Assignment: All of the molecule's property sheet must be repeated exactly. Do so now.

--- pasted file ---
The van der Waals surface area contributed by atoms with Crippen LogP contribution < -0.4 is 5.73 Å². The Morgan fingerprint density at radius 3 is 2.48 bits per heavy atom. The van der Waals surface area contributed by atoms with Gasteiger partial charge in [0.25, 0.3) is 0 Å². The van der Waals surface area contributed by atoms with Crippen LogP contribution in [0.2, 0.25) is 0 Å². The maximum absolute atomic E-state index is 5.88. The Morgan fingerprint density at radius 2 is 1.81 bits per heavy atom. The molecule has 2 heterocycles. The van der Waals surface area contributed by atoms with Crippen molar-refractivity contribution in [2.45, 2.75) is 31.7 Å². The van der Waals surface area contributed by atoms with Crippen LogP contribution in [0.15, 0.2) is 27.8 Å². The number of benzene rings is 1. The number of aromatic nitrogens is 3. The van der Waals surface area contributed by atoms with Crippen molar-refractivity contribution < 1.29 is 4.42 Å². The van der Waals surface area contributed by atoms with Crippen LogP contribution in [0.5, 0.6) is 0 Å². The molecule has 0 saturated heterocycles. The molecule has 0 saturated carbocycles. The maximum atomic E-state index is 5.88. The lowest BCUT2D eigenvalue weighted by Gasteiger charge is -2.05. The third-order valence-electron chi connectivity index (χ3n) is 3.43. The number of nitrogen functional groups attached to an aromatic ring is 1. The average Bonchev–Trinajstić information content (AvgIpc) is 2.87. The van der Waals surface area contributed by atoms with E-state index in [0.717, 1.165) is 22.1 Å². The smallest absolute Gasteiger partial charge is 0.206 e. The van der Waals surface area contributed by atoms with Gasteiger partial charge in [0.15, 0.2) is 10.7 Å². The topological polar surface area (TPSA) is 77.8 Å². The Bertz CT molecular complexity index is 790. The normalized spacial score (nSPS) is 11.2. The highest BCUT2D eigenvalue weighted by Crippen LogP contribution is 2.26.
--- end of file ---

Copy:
The van der Waals surface area contributed by atoms with Crippen LogP contribution < -0.4 is 5.73 Å². The Morgan fingerprint density at radius 3 is 2.48 bits per heavy atom. The van der Waals surface area contributed by atoms with Gasteiger partial charge in [0.25, 0.3) is 0 Å². The van der Waals surface area contributed by atoms with Crippen LogP contribution in [0.2, 0.25) is 0 Å². The maximum absolute atomic E-state index is 5.88. The Morgan fingerprint density at radius 2 is 1.81 bits per heavy atom. The molecule has 2 heterocycles. The van der Waals surface area contributed by atoms with Crippen molar-refractivity contribution in [2.45, 2.75) is 31.7 Å². The van der Waals surface area contributed by atoms with Crippen LogP contribution in [0.15, 0.2) is 27.8 Å². The number of benzene rings is 1. The number of aromatic nitrogens is 3. The van der Waals surface area contributed by atoms with Crippen molar-refractivity contribution < 1.29 is 4.42 Å². The van der Waals surface area contributed by atoms with Crippen LogP contribution in [0.5, 0.6) is 0 Å². The molecule has 0 saturated heterocycles. The molecule has 0 saturated carbocycles. The maximum atomic E-state index is 5.88. The lowest BCUT2D eigenvalue weighted by Gasteiger charge is -2.05. The third-order valence-electron chi connectivity index (χ3n) is 3.43. The number of nitrogen functional groups attached to an aromatic ring is 1. The average Bonchev–Trinajstić information content (AvgIpc) is 2.87. The van der Waals surface area contributed by atoms with E-state index in [0.717, 1.165) is 22.1 Å². The smallest absolute Gasteiger partial charge is 0.206 e. The van der Waals surface area contributed by atoms with Gasteiger partial charge in [0.15, 0.2) is 10.7 Å². The topological polar surface area (TPSA) is 77.8 Å². The Bertz CT molecular complexity index is 790. The normalized spacial score (nSPS) is 11.2. The highest BCUT2D eigenvalue weighted by Crippen LogP contribution is 2.26.